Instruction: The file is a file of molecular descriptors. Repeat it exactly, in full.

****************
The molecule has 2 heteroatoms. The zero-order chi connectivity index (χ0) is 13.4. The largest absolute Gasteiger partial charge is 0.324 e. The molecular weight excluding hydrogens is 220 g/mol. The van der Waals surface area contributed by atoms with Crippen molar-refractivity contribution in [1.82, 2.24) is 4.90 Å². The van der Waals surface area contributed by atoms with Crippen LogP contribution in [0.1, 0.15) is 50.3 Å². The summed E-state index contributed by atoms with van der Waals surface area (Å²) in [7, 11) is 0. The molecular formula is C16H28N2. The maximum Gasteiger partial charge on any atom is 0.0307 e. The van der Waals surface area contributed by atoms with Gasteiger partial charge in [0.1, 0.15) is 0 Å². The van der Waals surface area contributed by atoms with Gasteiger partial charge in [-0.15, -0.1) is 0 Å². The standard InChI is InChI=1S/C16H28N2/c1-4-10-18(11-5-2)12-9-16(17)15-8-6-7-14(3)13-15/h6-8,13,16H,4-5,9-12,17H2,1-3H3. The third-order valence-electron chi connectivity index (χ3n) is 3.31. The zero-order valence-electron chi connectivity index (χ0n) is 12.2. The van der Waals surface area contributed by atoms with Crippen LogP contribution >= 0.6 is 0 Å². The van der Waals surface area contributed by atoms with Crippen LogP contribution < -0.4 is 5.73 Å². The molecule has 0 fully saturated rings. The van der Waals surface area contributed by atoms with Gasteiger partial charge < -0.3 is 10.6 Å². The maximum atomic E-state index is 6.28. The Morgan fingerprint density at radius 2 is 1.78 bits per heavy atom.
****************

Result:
The molecule has 2 heteroatoms. The zero-order chi connectivity index (χ0) is 13.4. The largest absolute Gasteiger partial charge is 0.324 e. The molecular weight excluding hydrogens is 220 g/mol. The van der Waals surface area contributed by atoms with Crippen molar-refractivity contribution in [1.82, 2.24) is 4.90 Å². The van der Waals surface area contributed by atoms with Crippen LogP contribution in [0.1, 0.15) is 50.3 Å². The summed E-state index contributed by atoms with van der Waals surface area (Å²) in [7, 11) is 0. The molecular formula is C16H28N2. The maximum Gasteiger partial charge on any atom is 0.0307 e. The van der Waals surface area contributed by atoms with Gasteiger partial charge in [0.1, 0.15) is 0 Å². The van der Waals surface area contributed by atoms with Gasteiger partial charge in [-0.15, -0.1) is 0 Å². The standard InChI is InChI=1S/C16H28N2/c1-4-10-18(11-5-2)12-9-16(17)15-8-6-7-14(3)13-15/h6-8,13,16H,4-5,9-12,17H2,1-3H3. The third-order valence-electron chi connectivity index (χ3n) is 3.31. The zero-order valence-electron chi connectivity index (χ0n) is 12.2. The van der Waals surface area contributed by atoms with Crippen LogP contribution >= 0.6 is 0 Å². The van der Waals surface area contributed by atoms with Crippen LogP contribution < -0.4 is 5.73 Å². The molecule has 0 fully saturated rings. The van der Waals surface area contributed by atoms with Gasteiger partial charge < -0.3 is 10.6 Å². The maximum atomic E-state index is 6.28. The Morgan fingerprint density at radius 2 is 1.78 bits per heavy atom.